It is that time of year again; it is time for Project FeederWatch! Project FeederWatch is a citizen science initiative put on by Bird Studies Canada and Cornell University. This program runs from November to April each year. As a participant you choose two days a week to watch your feeders, for however many hours you can, and record the species and number of individual birds that you happen to see. These data are then submitted online and used for a variety of research such as these found here: http://feederwatch.org/explore/scientific-publications/
New to the program this year is a feature that allows you to also enter in behavioural interaction data. This gives a little more insight into the different bird interactions that are happening at your feeders. For example, last week I reported blue jays that were frequently displacing our purple and goldfinches from our feeders.
It never is too late to join, so if you are interested in putting up a feeder and counting some birds click here: http://feederwatch.org/
With the lack of snow at the beginning of the feederwatch season, we hadn’t seen too many birds other than Black-capped Chickadees. However within the last week Parry Sound has been seeing a little more of a cold front come in bringing temperatures down closer to 0 degrees; with this change in temperature also brought a few inches of snow within the last day or two. Our feeders have been very active with the Black-capped Chickadees and Goldfinches. Daily we will also see one pair of Purple Finch drop in for an hour or two. I’ve heard of some places reporting Pine Siskins being back, however we haven’t seen a single one this season yet!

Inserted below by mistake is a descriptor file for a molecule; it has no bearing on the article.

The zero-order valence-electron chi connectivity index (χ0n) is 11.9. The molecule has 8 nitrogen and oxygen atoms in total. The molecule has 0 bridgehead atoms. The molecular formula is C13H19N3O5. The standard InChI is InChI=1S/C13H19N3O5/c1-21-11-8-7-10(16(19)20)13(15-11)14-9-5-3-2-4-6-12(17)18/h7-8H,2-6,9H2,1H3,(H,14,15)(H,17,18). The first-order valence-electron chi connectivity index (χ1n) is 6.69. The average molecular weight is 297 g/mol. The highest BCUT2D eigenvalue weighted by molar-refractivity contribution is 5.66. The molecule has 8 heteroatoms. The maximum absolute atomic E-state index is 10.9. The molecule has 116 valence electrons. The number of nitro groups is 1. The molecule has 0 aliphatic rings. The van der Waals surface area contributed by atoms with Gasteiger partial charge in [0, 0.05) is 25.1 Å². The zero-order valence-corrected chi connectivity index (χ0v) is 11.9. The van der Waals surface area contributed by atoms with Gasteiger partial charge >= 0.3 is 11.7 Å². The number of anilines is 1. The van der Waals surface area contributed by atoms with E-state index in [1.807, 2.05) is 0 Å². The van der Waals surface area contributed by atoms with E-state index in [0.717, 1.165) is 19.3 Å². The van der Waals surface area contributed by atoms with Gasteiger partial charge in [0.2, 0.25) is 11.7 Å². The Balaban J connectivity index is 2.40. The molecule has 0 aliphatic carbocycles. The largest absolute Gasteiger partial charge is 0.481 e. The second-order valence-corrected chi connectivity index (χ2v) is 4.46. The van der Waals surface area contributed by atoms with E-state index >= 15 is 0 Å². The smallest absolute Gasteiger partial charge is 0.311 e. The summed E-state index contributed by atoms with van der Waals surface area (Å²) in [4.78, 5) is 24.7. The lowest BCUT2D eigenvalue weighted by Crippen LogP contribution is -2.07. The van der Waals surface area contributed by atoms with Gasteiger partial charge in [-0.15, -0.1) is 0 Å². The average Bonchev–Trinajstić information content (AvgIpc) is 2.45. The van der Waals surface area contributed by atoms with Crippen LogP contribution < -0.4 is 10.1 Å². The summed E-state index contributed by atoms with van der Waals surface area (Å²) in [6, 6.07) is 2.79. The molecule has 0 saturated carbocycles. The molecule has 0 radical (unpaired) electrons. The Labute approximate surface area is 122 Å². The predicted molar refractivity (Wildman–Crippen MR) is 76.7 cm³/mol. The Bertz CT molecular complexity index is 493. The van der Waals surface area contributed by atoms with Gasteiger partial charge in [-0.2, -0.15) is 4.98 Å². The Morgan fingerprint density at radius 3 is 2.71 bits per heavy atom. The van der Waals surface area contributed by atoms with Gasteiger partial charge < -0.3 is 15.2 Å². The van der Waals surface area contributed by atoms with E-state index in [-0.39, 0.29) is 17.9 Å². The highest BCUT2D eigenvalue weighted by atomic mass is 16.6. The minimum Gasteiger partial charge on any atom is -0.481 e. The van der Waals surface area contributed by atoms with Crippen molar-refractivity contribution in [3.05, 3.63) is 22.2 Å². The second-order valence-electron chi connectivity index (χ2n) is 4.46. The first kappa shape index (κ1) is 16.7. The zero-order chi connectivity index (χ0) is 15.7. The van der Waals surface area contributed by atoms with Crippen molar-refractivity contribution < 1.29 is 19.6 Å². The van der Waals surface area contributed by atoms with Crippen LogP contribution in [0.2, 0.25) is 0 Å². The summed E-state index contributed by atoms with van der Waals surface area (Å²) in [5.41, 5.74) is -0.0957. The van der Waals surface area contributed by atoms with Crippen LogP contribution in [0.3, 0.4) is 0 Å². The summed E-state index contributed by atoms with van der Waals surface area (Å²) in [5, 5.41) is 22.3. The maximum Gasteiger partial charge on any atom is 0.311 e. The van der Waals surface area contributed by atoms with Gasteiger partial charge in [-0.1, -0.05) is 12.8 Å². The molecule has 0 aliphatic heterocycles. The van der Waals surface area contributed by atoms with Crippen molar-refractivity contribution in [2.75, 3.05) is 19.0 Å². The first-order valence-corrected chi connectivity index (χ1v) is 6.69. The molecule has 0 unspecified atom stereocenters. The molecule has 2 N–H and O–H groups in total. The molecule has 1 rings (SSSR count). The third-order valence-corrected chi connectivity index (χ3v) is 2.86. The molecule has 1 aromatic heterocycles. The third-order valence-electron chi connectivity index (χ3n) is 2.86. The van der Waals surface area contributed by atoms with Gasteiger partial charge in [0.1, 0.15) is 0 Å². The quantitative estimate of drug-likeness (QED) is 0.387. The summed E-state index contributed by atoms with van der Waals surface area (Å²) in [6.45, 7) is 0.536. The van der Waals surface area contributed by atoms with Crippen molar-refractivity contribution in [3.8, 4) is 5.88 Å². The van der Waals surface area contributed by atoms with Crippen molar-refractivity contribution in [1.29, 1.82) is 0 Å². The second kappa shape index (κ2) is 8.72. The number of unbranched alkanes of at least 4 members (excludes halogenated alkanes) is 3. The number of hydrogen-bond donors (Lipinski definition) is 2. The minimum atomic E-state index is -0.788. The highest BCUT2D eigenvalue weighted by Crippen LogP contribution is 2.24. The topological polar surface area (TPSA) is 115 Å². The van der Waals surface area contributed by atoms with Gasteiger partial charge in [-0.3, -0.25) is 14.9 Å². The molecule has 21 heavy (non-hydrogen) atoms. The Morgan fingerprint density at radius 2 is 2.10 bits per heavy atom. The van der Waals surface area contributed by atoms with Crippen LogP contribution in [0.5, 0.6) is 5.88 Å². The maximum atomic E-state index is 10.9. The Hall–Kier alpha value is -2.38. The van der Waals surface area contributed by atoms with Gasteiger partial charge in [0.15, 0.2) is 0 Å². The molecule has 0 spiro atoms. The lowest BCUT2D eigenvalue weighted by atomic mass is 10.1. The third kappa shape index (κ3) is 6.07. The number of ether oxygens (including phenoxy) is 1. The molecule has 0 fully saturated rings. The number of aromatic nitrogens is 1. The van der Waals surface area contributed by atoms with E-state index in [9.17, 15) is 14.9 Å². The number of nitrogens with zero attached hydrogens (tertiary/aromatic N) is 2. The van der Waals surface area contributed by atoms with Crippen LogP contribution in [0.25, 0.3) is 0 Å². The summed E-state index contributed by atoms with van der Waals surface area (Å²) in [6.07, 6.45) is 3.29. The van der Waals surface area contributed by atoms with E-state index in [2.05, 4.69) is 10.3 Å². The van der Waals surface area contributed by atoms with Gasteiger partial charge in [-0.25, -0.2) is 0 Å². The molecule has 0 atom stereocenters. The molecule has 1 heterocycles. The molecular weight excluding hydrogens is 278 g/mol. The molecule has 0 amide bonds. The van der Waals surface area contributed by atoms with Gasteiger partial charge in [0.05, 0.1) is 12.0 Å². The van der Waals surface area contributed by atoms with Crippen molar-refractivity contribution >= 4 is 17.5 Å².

With the snow came two exciting finds for Mike and I here in Parry Sound.
The first, while probably boring in most other parts of Ontario, was our very first Cardinal. Mike has been here for 4 summers now, with me visiting off and on, and we had yet to find a cardinal as this area is just slightly out of range. So we were very shocked one day to see this lovely female picking up seeds from the ground. She has been to our feeder everyday since and, I imagine, will likely be a regular visitor throughout the winter.
The second bird was incredibly exciting as it was a lifer for both Mike and I. While I was visiting Peterborough last week, Mike had sent a text with a photo of a beautiful yellow bird at our feeder, knowing that I would be incredibly jealous. I have been working from home for the last month or so, rarely leaving the house, so it is only natural the day I finally did leave a lifer would come to our feeder. What was it? An Evening Grosbeak! Luckily (for him!) a flock of them came by again the next day when I arrived back home! They haven’t been back over the last few days, but hopefully we will see them off and on throughout the season.
While in Peterborough, I also went on a quick trip downtown to see the Red-throated Loon on Little Lake.
There are quite a few months left for my FeederWatch counts, so I am excited to keep you all updated and hopefully something else excited drops by throughout the winter! (Keep your fingers crossed for some Redpolls, Pine Grosbeaks, or a Boreal Chickadee for me!)